Unless you’re living under a rock you will have heard that Muirfield, home to The Honourable Company of Edinburgh Golfers, last week voted to maintain its ban on female members. Women are allowed to play the course as guests, but are not allowed to become members.
Suddenly, a lot of people who have never previously showed any interest in golf care an awful lot about the terms a private organisation – first established in 1744 – sets for its membership. Feminists have argued that this decisions shows the patriarchy is alive and kicking, limiting women’s access to public spaces and shoring up male privilege.
One of them, Laura Bates, argued that women only spaces are completely different to Muirfield – they mostly exist because of the patriarchy too, necessary because women are not safe in mixed company. She (again) confuses issues around a few bad men and men as a whole. And spends no time assessing why so many women like women only sessions at gyms and swimming pools.
Anecdotally, all of the women I know who like this women-only provision do so because the dynamic in a single gendered space versus a mixed gender space is different. They don’t choose it because they are worried about being assaulted – they choose it because they don’t want men looking at their bodies while they sweat. And no. That’s not a consequences of patriarchy – it’s a consequence of vanity and the natural aspiration to look attractive.
While women-only spaces are accepted as normal, because women sometimes enjoy the company of other women – from swimming sessions to girls’ nights out and the WI – men-only spaces continually come under assault.
None more so than men-only gentleman’s clubs. Those historic organisations are largely based in London’s clubland, where men can drink, dine and socialise. Like Muirfield and the WI, but unlike women-only sessions as gyms and the like, access to gentleman’s clubs is open to women too; as guests of male members.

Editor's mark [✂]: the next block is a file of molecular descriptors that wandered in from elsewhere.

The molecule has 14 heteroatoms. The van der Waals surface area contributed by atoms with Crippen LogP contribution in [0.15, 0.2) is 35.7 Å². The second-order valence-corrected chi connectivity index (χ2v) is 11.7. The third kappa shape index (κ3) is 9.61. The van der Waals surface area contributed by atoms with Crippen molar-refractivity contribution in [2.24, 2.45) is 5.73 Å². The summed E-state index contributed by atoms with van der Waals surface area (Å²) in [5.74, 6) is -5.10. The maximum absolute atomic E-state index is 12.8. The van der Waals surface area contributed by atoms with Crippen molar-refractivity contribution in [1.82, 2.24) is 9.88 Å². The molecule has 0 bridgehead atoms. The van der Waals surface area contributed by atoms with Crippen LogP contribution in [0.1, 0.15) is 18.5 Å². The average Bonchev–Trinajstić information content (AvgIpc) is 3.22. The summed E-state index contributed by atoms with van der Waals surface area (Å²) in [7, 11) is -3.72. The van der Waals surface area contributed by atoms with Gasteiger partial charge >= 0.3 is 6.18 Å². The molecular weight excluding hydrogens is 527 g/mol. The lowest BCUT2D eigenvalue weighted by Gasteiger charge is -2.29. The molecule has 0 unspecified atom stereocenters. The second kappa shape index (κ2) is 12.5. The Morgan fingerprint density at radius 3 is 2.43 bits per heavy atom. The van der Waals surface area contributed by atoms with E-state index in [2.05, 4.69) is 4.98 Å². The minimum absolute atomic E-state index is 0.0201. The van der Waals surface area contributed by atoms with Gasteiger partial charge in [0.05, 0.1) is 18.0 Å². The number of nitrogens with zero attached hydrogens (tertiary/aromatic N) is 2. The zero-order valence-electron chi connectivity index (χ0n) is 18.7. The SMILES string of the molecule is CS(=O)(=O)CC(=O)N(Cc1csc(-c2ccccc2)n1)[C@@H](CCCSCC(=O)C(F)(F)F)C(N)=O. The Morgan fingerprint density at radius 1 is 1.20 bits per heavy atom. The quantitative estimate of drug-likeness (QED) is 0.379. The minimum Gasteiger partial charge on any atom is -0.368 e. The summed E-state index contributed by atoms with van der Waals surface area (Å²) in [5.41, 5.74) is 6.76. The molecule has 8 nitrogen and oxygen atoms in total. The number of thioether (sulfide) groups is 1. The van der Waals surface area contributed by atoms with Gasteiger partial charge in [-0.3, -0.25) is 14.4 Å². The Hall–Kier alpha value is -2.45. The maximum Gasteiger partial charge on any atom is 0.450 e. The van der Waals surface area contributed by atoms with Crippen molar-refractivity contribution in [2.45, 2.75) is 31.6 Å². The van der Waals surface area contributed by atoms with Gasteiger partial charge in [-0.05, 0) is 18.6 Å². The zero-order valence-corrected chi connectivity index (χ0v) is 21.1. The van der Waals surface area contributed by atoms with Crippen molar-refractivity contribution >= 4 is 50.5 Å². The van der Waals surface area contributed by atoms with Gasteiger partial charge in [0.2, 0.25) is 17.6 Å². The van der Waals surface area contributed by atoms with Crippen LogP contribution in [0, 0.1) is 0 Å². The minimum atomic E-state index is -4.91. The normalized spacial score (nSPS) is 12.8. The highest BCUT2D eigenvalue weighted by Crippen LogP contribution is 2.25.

Our own Paul Nizinskyj, CfL’s Creative Director, is a member of a men-only club – the Savile Club. He tells me is apathetic to any change in policy and would not oppose women becoming members, but I beg to differ.
The Savile Club is a wonderful place. Located in Brook Street, Mayfair, it is a beautiful old town house with lavish, traditional fixtures and fittings. You can see the decor of its fabulous Ball Room in the pictures from our Magna Carta Dinner last year.
The atmosphere is something you cannot see in photographs. But I know it because – shock, horror – I have attended as a guest of Mr Nizinskyj on multiple occasions. There is a relaxed, convivial, friendly atmosphere of a kind that is difficult to describe. I have never found a mixed space with the same feel (including those historic London clubs that admit both men and women as members), and I can understand why members would fear the impact of a change in policy. In a campaign to change the policy at the Savile Club, I would oppose it.
I draw three lessons from this:
- Clubs which only allow male members, but also allow women as guests, have a different feel to other mixed spaces. The fact that the club is theirs – and women are guests – affects the culture and atmosphere. In the same way that women only space have their own distinct culture and atmosphere, too.
- Other mixed spaces, where men and women are on an equal footing, do not have the same atmosphere. If the feel of a clearly male dominated space is to clearly different to other public spaces, it seems clear to me that ‘the patriarchy’, where men supposedly dominate everything, is actually not a thing.
- Single gender spaces are valuable. Sometimes men like to be with just men. And sometimes women like to be with just women – not because of patriarchy, oppression, or whatever, but because of commonality and sisterhood.
But whether you agree with these conclusions or not, there is one even more important point: freedom of association must always be protected. Authoritarian and totalitarian regimes regulate the clubs and societies citizens may join, dictating entry criteria, meeting places and topics discussed. Whether golf, drinking, swimming or politics, we must always defend the right to choose your own company.
Emily is the Chairman of Conservatives for Liberty. Follow her on Twitter: @ThinkEmily
The views expressed in this article are that of the author and do not necessarily reflect the views of Conservatives for Liberty